In Bukuras v. Mueller Group, LLC, the First Circuit held that an employee did not breach the general release provision of his severance agreement by initiating a good faith challenge to the employer’s interpretation of its obligations under that severance agreement.

In 2003, George Bukuras entered into an employment contract with Mueller Group, LLC. Pursuant to the terms of that agreement, Bukuras was entitled to an annual bonus based on the company’s performance. In addition, in the event the employer terminated his employment, Bukuras would receive a severance payment that would include 150 percent of the “bonus paid or payable” for the fiscal year immediately preceding the fiscal year in which his termination occurred.

In 2005, Mueller entered into a merger agreement with another entity. The merger became final at the beginning of the 2006 fiscal year. Bukuras received a significant transaction bonus for his efforts in completing the deal. Shortly thereafter, the company terminated Bukuras’s employment without cause. As a condition of receiving his severance payment, Bukuras signed a broad, general release of all claims against the company.

In May 2006, Bukuras received his severance payment, which was calculated using the amount of his 2005 annual bonus, but not the transaction bonus he received as a result of the merger. Bukuras filed suit for breach of contract in District Court, and Mueller counterclaimed, asserting that Bukuras breached the release he signed by suing the company. The District Court granted the parties’ cross-motions for summary judgment and dismissed both claims.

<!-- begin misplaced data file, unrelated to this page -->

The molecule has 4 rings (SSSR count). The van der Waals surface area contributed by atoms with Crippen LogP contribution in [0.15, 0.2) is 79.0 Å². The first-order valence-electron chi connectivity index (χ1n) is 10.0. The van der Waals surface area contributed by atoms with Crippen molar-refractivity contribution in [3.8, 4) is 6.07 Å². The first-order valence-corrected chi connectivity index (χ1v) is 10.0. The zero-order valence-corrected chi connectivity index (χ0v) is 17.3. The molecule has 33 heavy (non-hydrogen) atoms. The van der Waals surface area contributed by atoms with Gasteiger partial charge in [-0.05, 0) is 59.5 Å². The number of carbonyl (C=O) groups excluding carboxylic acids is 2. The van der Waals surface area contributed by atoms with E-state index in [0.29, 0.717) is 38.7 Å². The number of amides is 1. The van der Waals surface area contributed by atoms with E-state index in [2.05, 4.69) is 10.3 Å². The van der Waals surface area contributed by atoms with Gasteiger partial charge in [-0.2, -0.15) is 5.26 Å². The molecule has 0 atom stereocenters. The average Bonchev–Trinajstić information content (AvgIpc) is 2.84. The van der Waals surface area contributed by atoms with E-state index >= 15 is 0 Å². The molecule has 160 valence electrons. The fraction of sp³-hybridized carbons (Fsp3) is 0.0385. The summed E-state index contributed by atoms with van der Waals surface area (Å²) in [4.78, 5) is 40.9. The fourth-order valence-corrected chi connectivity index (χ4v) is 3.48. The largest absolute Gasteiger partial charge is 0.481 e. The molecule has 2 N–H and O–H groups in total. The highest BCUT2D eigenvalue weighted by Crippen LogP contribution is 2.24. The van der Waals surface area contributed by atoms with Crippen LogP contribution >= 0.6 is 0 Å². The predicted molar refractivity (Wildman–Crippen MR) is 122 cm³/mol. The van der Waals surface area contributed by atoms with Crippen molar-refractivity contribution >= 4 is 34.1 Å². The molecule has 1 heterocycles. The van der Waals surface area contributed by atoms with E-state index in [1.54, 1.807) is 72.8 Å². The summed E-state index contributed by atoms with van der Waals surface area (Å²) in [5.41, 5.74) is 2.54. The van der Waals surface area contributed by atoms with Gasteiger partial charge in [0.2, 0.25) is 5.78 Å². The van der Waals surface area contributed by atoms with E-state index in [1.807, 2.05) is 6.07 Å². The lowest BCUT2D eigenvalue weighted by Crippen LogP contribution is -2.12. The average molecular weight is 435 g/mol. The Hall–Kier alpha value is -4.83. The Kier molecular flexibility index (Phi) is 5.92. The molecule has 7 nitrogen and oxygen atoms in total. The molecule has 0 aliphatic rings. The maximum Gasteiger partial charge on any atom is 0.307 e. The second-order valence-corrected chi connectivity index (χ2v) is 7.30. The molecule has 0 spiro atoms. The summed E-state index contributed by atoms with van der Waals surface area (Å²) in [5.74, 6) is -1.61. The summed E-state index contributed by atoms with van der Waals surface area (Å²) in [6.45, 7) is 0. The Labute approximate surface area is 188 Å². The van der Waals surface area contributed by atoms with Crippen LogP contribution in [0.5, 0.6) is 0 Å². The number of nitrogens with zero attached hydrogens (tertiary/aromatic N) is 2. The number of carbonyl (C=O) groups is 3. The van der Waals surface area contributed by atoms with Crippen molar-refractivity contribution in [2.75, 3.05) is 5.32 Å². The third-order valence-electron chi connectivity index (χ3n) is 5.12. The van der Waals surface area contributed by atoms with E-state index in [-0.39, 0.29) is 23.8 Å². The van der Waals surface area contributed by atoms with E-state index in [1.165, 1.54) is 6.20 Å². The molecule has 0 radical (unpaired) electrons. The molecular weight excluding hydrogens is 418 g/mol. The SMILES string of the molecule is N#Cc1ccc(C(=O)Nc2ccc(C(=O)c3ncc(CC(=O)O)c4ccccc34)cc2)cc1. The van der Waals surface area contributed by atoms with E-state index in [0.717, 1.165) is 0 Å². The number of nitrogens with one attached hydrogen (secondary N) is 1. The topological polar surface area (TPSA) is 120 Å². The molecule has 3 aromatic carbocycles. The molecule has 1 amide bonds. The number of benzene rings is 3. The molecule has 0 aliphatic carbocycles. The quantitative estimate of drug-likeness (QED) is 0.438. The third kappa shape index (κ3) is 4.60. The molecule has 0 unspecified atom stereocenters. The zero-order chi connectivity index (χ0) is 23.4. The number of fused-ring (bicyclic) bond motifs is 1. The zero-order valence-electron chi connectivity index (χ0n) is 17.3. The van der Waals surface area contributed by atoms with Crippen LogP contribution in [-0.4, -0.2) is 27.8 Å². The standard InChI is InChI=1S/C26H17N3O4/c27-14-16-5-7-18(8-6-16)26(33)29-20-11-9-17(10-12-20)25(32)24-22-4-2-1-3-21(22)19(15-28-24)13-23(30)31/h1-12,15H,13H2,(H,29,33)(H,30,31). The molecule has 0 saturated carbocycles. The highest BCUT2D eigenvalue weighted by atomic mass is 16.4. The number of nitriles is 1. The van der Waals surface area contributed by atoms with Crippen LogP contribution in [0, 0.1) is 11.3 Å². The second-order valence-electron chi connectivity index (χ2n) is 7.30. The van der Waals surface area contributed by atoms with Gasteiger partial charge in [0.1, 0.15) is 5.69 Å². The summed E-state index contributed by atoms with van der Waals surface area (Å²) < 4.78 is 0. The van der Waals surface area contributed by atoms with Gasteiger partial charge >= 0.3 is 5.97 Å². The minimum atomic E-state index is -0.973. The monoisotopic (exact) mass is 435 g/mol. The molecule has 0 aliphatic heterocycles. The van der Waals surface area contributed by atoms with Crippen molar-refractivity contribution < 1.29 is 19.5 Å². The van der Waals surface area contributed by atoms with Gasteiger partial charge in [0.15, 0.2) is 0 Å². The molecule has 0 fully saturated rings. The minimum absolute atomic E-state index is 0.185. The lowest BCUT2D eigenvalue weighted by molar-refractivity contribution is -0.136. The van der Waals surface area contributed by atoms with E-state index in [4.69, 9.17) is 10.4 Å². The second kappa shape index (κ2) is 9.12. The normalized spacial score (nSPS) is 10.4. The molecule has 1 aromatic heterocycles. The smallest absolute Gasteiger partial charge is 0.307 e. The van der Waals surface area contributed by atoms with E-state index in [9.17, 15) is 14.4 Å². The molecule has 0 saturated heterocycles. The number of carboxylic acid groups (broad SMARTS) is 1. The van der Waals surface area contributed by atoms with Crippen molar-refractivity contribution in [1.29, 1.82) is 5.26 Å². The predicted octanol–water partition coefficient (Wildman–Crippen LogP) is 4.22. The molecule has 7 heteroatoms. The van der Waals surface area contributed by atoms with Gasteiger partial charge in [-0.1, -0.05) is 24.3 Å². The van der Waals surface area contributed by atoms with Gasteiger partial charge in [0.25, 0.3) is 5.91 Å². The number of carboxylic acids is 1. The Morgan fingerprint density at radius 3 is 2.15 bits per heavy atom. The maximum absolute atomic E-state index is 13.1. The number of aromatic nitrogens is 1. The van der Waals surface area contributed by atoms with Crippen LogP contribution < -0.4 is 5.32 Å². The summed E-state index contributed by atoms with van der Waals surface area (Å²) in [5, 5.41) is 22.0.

The First Circuit affirmed, holding that the transaction bonus was not payable in the fiscal year preceding the year of Bukuras’s termination, as defined in the severance provision of the employment agreement. Moreover, based on the context in which the term was used, the Court found that the parties had intended the provision to refer only to Bukuras’s regular annual bonus.

With regard to Mueller’s counterclaim, the First Circuit held that Bukuras’s breach of contract claim relating to his severance payment fell outside of the provisions of the release he had executed because the “precise amount of the severance payment had not been liquidated at the time the release was executed.” Mueller’s interpretation of the provision thus would have deprived Bukuras of any recourse had the company failed to pay him as specified in the agreement. The Court also found that while a release may serve as an affirmative defense, it does not supply a defendant with an independent claim for breach of contract. The Court further reasoned that the damages Mueller sought—attorneys’ fees and costs—could not be obtained in the absence of an agreement or statute specifically permitting such fee shifting.

This case demonstrates that release provisions in severance agreements may not be used offensively, but rather provide a defense to claims covered by the release. In addition, such provisions may not be used to prevent an employee from challenging a breach of the severance agreement itself.